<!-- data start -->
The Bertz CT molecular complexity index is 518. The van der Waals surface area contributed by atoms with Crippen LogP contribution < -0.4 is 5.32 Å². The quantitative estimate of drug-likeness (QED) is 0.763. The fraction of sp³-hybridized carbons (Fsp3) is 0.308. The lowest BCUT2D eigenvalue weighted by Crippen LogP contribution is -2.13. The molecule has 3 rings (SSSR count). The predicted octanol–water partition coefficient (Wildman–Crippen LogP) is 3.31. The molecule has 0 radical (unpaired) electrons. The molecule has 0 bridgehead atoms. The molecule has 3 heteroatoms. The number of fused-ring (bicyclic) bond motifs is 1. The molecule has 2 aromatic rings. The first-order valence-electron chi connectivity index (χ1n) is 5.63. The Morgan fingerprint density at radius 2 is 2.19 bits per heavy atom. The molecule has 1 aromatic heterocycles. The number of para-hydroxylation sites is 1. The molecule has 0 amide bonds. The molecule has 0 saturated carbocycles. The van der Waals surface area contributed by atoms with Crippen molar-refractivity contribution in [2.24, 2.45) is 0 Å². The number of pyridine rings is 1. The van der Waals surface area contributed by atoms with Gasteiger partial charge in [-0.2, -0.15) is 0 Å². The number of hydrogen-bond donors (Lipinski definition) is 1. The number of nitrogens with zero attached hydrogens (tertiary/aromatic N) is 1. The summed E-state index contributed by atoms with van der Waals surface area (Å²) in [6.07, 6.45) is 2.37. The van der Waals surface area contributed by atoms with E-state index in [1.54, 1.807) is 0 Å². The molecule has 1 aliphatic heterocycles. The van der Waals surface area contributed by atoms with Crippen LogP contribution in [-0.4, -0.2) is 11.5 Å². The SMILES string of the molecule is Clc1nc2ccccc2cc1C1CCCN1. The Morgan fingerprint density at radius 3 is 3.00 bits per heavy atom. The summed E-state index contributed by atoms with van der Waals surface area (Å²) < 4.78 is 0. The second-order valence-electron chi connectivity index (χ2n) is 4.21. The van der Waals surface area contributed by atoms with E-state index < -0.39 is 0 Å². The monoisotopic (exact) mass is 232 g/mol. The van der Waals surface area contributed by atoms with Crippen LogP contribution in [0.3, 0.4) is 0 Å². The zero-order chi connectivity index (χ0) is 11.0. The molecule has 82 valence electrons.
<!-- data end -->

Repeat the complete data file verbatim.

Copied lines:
The Bertz CT molecular complexity index is 518. The van der Waals surface area contributed by atoms with Crippen LogP contribution < -0.4 is 5.32 Å². The quantitative estimate of drug-likeness (QED) is 0.763. The fraction of sp³-hybridized carbons (Fsp3) is 0.308. The lowest BCUT2D eigenvalue weighted by Crippen LogP contribution is -2.13. The molecule has 3 rings (SSSR count). The predicted octanol–water partition coefficient (Wildman–Crippen LogP) is 3.31. The molecule has 0 radical (unpaired) electrons. The molecule has 0 bridgehead atoms. The molecule has 3 heteroatoms. The number of fused-ring (bicyclic) bond motifs is 1. The molecule has 2 aromatic rings. The first-order valence-electron chi connectivity index (χ1n) is 5.63. The Morgan fingerprint density at radius 2 is 2.19 bits per heavy atom. The molecule has 1 aromatic heterocycles. The number of para-hydroxylation sites is 1. The molecule has 0 amide bonds. The molecule has 0 saturated carbocycles. The van der Waals surface area contributed by atoms with Crippen molar-refractivity contribution in [2.24, 2.45) is 0 Å². The number of pyridine rings is 1. The van der Waals surface area contributed by atoms with Gasteiger partial charge in [-0.2, -0.15) is 0 Å². The number of hydrogen-bond donors (Lipinski definition) is 1. The number of nitrogens with zero attached hydrogens (tertiary/aromatic N) is 1. The summed E-state index contributed by atoms with van der Waals surface area (Å²) in [6.07, 6.45) is 2.37. The van der Waals surface area contributed by atoms with E-state index in [1.54, 1.807) is 0 Å². The molecule has 1 aliphatic heterocycles. The van der Waals surface area contributed by atoms with Crippen LogP contribution in [-0.4, -0.2) is 11.5 Å². The SMILES string of the molecule is Clc1nc2ccccc2cc1C1CCCN1. The Morgan fingerprint density at radius 3 is 3.00 bits per heavy atom. The summed E-state index contributed by atoms with van der Waals surface area (Å²) < 4.78 is 0. The second-order valence-electron chi connectivity index (χ2n) is 4.21. The van der Waals surface area contributed by atoms with E-state index < -0.39 is 0 Å². The monoisotopic (exact) mass is 232 g/mol. The van der Waals surface area contributed by atoms with Crippen LogP contribution in [0.3, 0.4) is 0 Å². The zero-order chi connectivity index (χ0) is 11.0. The molecule has 82 valence electrons.